The COVID-19 pandemic is likely to alter consumer behaviors permanently and cause lasting structural changes to the consumer goods and retail industries, according to findings of an Accenture survey of more than 3,000 consumers in 15 countries across five continents. Lee Kok Leong, executive editor, Maritime Fairtrade, reports
“The pandemic is likely to produce a more sustainable, healthier era of consumption over the next 10 years, making consumers think more about balancing what they buy and how they spend their time with global issues of sustainability, suggesting a healthier human habitation of the planet,” Oliver Wright, managing director and head of Accenture’s global Consumer Goods practice said.
“At the same time, it’s a wake-up call for companies to ensure they have the agility and capability to be relevant to consumers and customers, with a portfolio of products and services that match shifting purchasing patterns, not just today, but post-pandemic as well.”
The survey, which was conducted between April 2 and April 6, after many countries had implemented stay-at-home orders, found that consumers have already begun shifting their purchasing priorities.
For instance, consumers overall said they were currently buying more personal hygiene and cleaning products, as well as canned and fresh foods than they had been two weeks prior — while purchasing fewer fashion, beauty and consumer electronics items.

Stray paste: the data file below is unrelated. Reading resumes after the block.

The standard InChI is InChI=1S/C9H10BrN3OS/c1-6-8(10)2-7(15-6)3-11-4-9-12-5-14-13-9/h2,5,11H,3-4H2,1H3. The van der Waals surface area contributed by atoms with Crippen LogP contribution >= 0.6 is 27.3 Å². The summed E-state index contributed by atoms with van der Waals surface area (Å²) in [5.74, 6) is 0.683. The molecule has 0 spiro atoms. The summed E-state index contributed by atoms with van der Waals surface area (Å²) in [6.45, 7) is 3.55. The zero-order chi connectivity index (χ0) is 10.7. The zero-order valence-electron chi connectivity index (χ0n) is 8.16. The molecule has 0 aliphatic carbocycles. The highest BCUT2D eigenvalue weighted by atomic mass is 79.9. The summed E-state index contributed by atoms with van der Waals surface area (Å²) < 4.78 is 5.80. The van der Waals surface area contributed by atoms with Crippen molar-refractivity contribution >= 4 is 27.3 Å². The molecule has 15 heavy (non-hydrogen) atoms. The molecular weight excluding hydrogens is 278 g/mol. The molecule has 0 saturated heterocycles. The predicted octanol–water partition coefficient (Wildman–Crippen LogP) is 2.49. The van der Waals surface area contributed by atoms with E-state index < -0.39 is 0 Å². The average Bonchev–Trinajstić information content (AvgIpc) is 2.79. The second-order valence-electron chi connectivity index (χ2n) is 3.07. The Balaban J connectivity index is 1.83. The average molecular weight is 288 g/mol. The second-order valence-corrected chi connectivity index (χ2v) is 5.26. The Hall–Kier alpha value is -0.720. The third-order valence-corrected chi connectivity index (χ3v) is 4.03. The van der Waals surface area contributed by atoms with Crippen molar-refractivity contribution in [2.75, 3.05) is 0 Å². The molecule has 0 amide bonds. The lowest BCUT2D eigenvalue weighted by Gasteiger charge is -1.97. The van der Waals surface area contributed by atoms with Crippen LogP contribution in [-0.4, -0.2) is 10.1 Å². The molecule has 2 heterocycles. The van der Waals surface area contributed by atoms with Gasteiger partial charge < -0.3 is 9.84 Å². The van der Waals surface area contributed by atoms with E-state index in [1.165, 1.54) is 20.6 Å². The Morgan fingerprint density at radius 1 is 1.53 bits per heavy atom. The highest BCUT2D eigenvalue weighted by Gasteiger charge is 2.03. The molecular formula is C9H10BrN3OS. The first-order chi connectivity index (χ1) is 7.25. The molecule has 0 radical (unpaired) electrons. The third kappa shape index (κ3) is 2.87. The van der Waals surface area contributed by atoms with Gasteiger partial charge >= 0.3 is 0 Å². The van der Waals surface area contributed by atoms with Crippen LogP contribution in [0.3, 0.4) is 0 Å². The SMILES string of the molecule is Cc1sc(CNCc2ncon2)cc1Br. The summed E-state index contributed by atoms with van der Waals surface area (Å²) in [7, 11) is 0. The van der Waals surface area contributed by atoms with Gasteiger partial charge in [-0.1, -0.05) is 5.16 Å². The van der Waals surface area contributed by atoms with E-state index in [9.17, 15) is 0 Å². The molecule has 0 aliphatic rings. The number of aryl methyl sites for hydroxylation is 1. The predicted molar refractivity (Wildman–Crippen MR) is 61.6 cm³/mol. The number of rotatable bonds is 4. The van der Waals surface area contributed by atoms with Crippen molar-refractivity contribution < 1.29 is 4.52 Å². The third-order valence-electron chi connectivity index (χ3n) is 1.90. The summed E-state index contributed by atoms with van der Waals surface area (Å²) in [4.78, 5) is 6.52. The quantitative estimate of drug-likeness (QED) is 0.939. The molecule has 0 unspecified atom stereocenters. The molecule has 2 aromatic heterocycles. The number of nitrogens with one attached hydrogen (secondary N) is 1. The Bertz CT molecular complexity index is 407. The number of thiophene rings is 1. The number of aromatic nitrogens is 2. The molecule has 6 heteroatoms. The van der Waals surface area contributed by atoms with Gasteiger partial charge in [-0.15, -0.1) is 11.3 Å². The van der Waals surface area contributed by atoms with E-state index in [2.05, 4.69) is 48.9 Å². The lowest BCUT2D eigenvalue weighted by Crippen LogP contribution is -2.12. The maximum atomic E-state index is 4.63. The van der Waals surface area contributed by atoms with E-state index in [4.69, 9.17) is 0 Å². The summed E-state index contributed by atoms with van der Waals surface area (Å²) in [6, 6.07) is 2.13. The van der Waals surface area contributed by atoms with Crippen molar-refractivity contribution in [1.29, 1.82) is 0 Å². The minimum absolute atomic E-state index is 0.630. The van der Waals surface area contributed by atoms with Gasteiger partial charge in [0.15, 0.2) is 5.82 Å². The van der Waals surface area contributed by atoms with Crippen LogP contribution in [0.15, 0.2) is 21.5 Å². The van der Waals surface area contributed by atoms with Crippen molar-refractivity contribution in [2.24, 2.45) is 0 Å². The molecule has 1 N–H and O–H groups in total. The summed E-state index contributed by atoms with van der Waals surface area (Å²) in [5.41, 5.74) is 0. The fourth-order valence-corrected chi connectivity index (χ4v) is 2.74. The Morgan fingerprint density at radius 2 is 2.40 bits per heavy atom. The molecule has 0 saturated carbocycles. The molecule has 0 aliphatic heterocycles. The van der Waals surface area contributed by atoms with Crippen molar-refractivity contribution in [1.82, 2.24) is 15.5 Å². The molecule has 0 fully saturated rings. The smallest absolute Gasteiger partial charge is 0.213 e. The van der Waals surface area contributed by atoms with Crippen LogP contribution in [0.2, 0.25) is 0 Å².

More importantly, however, the findings indicate that many of the changes in consumer behavior are likely to continue long after the pandemic. In addition, the crisis is also causing consumers to more seriously consider the health and environmental impacts of their shopping choices.
- 60% of respondents are spending more time on self-care and mental well-being, with about six in 10 consumers (57%) saying they have started exercising more at home;
- 64% of consumers said they’re focusing more on limiting food waste and will likely continue to do so going forward;
- 50% of consumers said they’re shopping more health-consciously and will likely to continue to do so; and
- 45% of consumers said they’re making more sustainable choices when shopping and will likely continue to do so.
Wright said: “The scale of the changes identified in our findings clearly suggest that this is a long-term shift. While we have been seeing these trends for some time, what’s surprising is the scale and pace, compressing into a matter of weeks changes that would likely have taken years. The new consumer behavior and consumption is expected to outlast the pandemic, stretching far beyond 18 months and possibly for much of the current decade.”